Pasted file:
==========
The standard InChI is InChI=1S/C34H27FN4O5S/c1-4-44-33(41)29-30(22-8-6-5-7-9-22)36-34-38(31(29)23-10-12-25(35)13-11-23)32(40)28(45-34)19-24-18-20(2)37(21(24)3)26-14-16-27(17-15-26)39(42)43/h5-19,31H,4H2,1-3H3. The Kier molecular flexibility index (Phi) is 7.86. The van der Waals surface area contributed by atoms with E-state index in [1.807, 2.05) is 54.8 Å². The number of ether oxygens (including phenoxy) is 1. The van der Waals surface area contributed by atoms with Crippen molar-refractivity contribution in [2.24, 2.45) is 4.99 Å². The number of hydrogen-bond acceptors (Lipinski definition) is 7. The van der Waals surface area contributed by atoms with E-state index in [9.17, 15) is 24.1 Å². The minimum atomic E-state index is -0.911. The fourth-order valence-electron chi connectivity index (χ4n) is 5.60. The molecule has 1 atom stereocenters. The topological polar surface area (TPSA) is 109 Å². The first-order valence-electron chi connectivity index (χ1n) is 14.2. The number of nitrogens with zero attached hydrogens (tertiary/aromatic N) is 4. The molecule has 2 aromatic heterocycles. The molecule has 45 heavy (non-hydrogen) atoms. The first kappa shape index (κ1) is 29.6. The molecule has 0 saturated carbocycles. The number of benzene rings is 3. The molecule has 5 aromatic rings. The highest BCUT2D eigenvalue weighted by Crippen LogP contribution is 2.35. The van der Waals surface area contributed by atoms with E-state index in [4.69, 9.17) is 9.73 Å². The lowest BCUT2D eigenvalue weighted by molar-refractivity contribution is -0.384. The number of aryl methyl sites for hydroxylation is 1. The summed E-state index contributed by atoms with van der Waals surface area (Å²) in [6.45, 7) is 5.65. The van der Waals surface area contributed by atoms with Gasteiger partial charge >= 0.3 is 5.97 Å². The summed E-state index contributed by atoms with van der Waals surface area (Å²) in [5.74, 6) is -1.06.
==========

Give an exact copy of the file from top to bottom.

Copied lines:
The standard InChI is InChI=1S/C34H27FN4O5S/c1-4-44-33(41)29-30(22-8-6-5-7-9-22)36-34-38(31(29)23-10-12-25(35)13-11-23)32(40)28(45-34)19-24-18-20(2)37(21(24)3)26-14-16-27(17-15-26)39(42)43/h5-19,31H,4H2,1-3H3. The Kier molecular flexibility index (Phi) is 7.86. The van der Waals surface area contributed by atoms with E-state index in [1.807, 2.05) is 54.8 Å². The number of ether oxygens (including phenoxy) is 1. The van der Waals surface area contributed by atoms with Crippen molar-refractivity contribution in [2.24, 2.45) is 4.99 Å². The number of hydrogen-bond acceptors (Lipinski definition) is 7. The van der Waals surface area contributed by atoms with E-state index in [9.17, 15) is 24.1 Å². The minimum atomic E-state index is -0.911. The fourth-order valence-electron chi connectivity index (χ4n) is 5.60. The molecule has 1 atom stereocenters. The topological polar surface area (TPSA) is 109 Å². The first-order valence-electron chi connectivity index (χ1n) is 14.2. The number of nitrogens with zero attached hydrogens (tertiary/aromatic N) is 4. The molecule has 2 aromatic heterocycles. The molecule has 45 heavy (non-hydrogen) atoms. The first kappa shape index (κ1) is 29.6. The molecule has 0 saturated carbocycles. The number of benzene rings is 3. The molecule has 5 aromatic rings. The highest BCUT2D eigenvalue weighted by Crippen LogP contribution is 2.35. The van der Waals surface area contributed by atoms with E-state index in [4.69, 9.17) is 9.73 Å². The lowest BCUT2D eigenvalue weighted by molar-refractivity contribution is -0.384. The number of aryl methyl sites for hydroxylation is 1. The summed E-state index contributed by atoms with van der Waals surface area (Å²) in [6.45, 7) is 5.65. The van der Waals surface area contributed by atoms with Gasteiger partial charge >= 0.3 is 5.97 Å². The summed E-state index contributed by atoms with van der Waals surface area (Å²) in [5.74, 6) is -1.06.